I would not infer that it was those species of frogs that acted in the Egyptian plague. After all, these frogs are not found anywhere near Egypt and were unknown until quite recently; nor are they capable of giving birth to enough young to swarm over the entire country.

When I was more mystically inclined, I used to explain it as follows: that the concept of giving birth through the mouth, or from the skin of the body, must relate to the fundamental spiritual essence of the frog. This therefore has manifestations in both the unusual frog species, and in the unique frog of the Egyptian plague. I related this to how the frog often appears in rabbinic literature as symbolic of a Torah scholar (who studies at night, just as the frog croaks at night), and of a tzaddik who is mosar nefesh (see Perek Shirah for details). The frog that gives birth through its mouth is parallel to the Torah scholar who produces his students – rated as his progeny – through his mouth, the medium of teaching Torah. The other explanation, of the frogs being produced from the frog’s skin, parallels the Torah scholar producing students through his body’s actions and good deeds. The Egyptians, who tried to suppress all this (which is given in the Zohar as the reason for the frog plague), were thereby taught a lesson.

But this whole idea of spiritual essences which are manifest as various creatures in this world, while considered by many to be an absolutely normative understanding of Judaism (as per the Torah being "the blueprint of the world,") is not at all consistent with a rationalist, Maimonidean style understanding. Yet on the other hand, it seems just too extraordinary to dismiss as coincidence - that the two bizarre methods of reproduction described in the Midrash just so happen to actually occur with frogs, of all the different creatures in the world.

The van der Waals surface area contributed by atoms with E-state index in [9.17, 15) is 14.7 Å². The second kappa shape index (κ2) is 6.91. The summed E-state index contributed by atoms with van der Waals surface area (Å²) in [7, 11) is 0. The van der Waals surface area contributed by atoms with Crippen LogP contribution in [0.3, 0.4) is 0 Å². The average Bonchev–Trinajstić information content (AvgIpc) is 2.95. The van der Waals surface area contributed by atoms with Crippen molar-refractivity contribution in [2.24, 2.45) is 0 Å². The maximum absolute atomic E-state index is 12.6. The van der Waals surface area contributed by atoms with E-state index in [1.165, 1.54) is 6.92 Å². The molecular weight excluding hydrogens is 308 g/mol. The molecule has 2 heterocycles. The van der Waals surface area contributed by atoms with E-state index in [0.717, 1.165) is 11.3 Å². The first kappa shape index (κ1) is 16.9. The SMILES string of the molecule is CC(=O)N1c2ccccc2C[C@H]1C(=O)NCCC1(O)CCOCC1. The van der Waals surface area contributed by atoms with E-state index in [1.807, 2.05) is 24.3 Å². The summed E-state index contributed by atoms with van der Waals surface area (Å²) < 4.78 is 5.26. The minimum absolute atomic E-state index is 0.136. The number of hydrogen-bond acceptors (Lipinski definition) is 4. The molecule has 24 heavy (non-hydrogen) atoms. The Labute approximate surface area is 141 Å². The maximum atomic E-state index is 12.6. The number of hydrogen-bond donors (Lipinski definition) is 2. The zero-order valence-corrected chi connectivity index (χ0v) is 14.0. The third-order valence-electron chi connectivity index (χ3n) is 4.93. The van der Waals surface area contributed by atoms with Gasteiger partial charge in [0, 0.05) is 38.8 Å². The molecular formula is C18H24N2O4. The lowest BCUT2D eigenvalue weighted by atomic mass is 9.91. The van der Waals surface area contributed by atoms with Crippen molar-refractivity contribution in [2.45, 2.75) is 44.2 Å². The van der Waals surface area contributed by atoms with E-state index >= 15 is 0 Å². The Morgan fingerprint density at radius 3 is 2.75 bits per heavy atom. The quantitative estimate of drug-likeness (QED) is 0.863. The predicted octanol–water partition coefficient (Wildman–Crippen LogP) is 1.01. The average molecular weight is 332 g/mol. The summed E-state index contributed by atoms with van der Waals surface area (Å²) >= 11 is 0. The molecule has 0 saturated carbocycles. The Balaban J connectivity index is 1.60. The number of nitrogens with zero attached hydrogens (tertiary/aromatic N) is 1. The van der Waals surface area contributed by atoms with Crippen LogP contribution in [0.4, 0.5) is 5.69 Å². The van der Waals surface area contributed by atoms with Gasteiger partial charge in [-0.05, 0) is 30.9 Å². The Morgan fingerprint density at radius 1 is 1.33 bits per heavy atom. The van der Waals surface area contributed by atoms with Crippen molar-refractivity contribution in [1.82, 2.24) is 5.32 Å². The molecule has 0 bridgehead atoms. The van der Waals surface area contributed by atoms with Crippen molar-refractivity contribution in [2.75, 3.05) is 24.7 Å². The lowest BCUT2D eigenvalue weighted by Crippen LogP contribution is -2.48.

I'd be interested to hear readers' thoughts on this.


  1. it seems just too extraordinary to dismiss as coincidence - that the two bizarre methods of reproduction described in the Midrash just so happen to actually occur with frogs, of all the different creatures in the world.

    The first question I would ask is 'how many other creatures use vaguely similar methods of reproduction.' I think your pattern matcher is working overtime, personally.

  2. The first question I would ask is 'how many other creatures use vaguely similar methods of reproduction.'

    None at all beyond what I discussed in the post.

  3. In the classic movie "Airplane" one of the passengers who consumed the tainted fish is able to push eggs out through her mouth. Perhaps this is similar?

  4. Surely you can't be serious!

    That's not what's happening. The person taking the eggs out of her mouth is palming the egg into her mouth. There's only ever one egg in her mouth.

  5. There was a rationalist explanation of the frog plague in the YU Torah To Go Pesach edition by a YU professor. I think it was last years or two years ago

  6. I am serious, and don't call me Shirley!

    Ba dum bum!

    And no, of course I don't believe that was just palming eggs into the mouth. Leslie Nielsen cracked one and an actual bird flew right out! How do you explain that??

    At any rate, being a Canadian and annoyed with Quebec, I simnple translate the second plague as "the French". They come after the blood and bring the lice in their armpit hair. After that, it all makes sense...

  7. Then there are the opinions that tzfardea doesn't refer to frogs at all, but crocodiles, which would make more sense as a plague as the Nile Crocodile is to this very day quite dangerous.

    Another possibility: There was a frog in ancient times in the middle east that had the same characteristic of the frogs you mention, but it is now extinct.

  8. How do we know the frogs back then in Egypt were not of such a varaiety? I do not suggest that there was actually only one frog, but perhaps the frogs that came out further multiplied from thier backs especially when hit by Egyptions, leading to the oral tradition that eventually was put into the midrash?

    As far as I know, frogs do not leave remains that last 3300 years to find, and we do not have such a precise records of which species were found where, and migrations of species is not unheard of.

  9. No matter what approach you take (I mean rationalist, mystically inclined, whatever) there are going to be problems it is particularly suited for, and others, less so. We're human, our understanding is necessarily limited. Even Rambam's understanding isn't comprehensive.
    So the thing to do seems to be to find the approach whose problems bother you less than the problems with other approaches, (or maybe one whose problems you're more interested in thinking about.)

  10. Charlie and Reuven - while the possibility that you raise cannot be ruled out, it's just very unlikely from a zoological perspective, for reasons that are too complex to explain here.